Secondly, you are sacrificing yourself for them. When nobody stands up for themselves, nothing is accomplished. I could easily say you are being selfish in your lie because you fear the guilt of upsetting them. [...] And how much does one do to please their parents? Would you marry someone they choose? Wear what they think you should wear?

You're right, I am sacrificing myself for them. This is a problem I've had my whole life, but I'm just now coming to realize how much of a problem it is. I love my parents, and we get along very well, yet (or...because?) I've never been able to have heart-to-heart, honest conversations with them about any of my problems or weaknesses, for fear of tarnishing my "good daughter" image. I think I can honestly say that I've never caused them any real grief, unlike my other siblings, and I (selfishly? self-righteously?) cling to that at my own expense. I have made decisions they weren't thrilled about, like marrying my husband just months after we met and later moving 1000 miles away from them, but they now view both of those as good decisions on my part.

 

And if they discover the lie on their own all is for nothing, and the betrayal will be worse.

That is something I have been pondering a lot lately. Part of me thinks that, given the choice, my parents would want to know the truth. You are right again in saying that the betrayal would be worse if they found out on their own, because they would then have to deal with knowing I'd spent years deceiving them. I have to admit that it seems unrealistic to think that they would never find out; therefore, how they find out becomes even more important.

 

To complicate matters, I *just* found out that my sister has also been going through her very own deconversion. While it thrills me to know there's someone in my family who actually understands where I am, this question of whether or not to tell my parents now involves not only me and my husband, but also my sister, her husband, and any future children they might have. If I decide to keep it a secret, that burdens them, as well. (Wow, I automatically turned this around so that my actions are, once again, designed for the benefit of others. Am I really such a people-pleaser?)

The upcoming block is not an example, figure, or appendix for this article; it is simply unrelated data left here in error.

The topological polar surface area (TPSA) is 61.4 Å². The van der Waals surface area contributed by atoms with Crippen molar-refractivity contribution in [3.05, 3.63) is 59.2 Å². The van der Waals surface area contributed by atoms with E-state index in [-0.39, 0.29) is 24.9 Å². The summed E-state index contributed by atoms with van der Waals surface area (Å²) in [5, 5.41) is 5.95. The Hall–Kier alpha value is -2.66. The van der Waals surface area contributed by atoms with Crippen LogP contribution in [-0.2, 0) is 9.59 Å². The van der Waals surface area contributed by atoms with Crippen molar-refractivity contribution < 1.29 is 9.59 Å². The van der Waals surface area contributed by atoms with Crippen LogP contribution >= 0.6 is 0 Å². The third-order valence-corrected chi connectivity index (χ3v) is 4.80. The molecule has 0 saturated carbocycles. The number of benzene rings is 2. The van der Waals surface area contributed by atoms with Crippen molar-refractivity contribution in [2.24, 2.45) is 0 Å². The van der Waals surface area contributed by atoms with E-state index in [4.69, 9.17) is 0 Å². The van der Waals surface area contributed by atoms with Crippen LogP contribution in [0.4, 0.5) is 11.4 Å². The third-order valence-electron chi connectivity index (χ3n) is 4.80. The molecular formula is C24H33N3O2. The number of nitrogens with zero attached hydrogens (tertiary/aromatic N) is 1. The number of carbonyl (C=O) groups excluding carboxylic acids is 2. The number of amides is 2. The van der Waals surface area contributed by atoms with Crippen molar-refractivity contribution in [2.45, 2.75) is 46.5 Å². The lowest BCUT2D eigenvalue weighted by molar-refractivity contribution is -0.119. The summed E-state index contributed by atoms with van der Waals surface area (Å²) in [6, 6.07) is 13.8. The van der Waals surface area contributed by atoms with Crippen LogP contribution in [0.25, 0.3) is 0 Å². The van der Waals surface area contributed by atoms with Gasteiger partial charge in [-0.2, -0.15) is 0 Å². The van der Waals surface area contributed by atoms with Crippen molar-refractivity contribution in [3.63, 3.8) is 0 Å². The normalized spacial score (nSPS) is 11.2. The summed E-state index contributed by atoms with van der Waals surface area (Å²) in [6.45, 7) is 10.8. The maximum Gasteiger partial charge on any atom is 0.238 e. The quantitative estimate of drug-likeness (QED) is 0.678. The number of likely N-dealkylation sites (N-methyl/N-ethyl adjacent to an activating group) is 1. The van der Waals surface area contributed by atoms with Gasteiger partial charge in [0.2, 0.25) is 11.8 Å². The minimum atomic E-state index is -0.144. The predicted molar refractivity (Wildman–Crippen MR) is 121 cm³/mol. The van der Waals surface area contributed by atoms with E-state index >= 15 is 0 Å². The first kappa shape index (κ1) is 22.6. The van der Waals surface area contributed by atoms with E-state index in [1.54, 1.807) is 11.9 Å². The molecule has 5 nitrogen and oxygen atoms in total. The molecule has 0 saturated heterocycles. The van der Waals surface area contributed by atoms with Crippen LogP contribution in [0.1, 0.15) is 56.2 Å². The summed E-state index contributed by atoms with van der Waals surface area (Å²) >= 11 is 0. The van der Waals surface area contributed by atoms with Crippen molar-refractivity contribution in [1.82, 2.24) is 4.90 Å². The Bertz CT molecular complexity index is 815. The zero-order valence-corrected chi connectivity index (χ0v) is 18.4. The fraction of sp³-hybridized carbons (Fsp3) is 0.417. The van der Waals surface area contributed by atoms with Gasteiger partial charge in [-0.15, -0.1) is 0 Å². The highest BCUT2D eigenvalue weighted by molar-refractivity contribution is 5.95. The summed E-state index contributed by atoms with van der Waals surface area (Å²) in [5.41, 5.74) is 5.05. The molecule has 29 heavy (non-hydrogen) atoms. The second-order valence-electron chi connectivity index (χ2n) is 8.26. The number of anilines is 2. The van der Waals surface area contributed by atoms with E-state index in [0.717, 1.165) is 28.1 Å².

Thirdly, the current course that is set is one of decay. You can not grow in stability...it is only when we are challenged that we have an opportunity to improve our lives. Maybe watching your parents grow old and pass on believing this lie is what you want, but maybe taking a hail mary shot at sharing yourself with them is worth it.

That is a terrifying thought, not only the prospect of causing them so much grief, but also the idea of letting them get to know the real me. Only my husband knows the real me; I pretend with everyone else.

 

Just some things to think about. Believe me I understand your position, but there are arguments against it that should be weighed. I recommend you watch the movie Prayers for Bobby if you don't believe fundie parents can ever change, even though that case is not exactly parallel.

Again, thank you for the insight. You've given me a lot to think about.

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Sure I do some things out of freedom that Christianity would not allow (smoke, drink, swear when it's merited, enjoy sex with my husband)

Huh? Marriage is the one place where sex is allowed in christianity. Are you referring to some fringe cult or something?

Maybe it's the thought of a woman actually enjoying sex, rather than just doing it to fulfill her wifely duties?

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Sure I do some things out of freedom that Christianity would not allow (smoke, drink, swear when it's merited, enjoy sex with my husband)

Huh? Marriage is the one place where sex is allowed in christianity. Are you referring to some fringe cult or something?

Maybe it's the thought of a woman actually enjoying sex, rather than just doing it to fulfill her wifely duties?

But even the conservative circles I came from didn't denounce enjoying sex with one's spouse. I've even heard evangelical christian radio programs claiming that women with strong commitments of faith generally have more enjoyment with sex than those with lower levels of faith or no faith at all.

 

But perhaps there are circles that don't think it should be enjoyed. Strange, of course, but it wouldn't be the strangest thing that christians believe....

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Not being ashamed and not hiding your beliefs doesn't mean that you have an obligation to go around telling everyone, even your family and friends, that you have different beliefs now- it's not like a reverse evangelism situation. The opposite of deceit doesn't have to be spilling your guts out.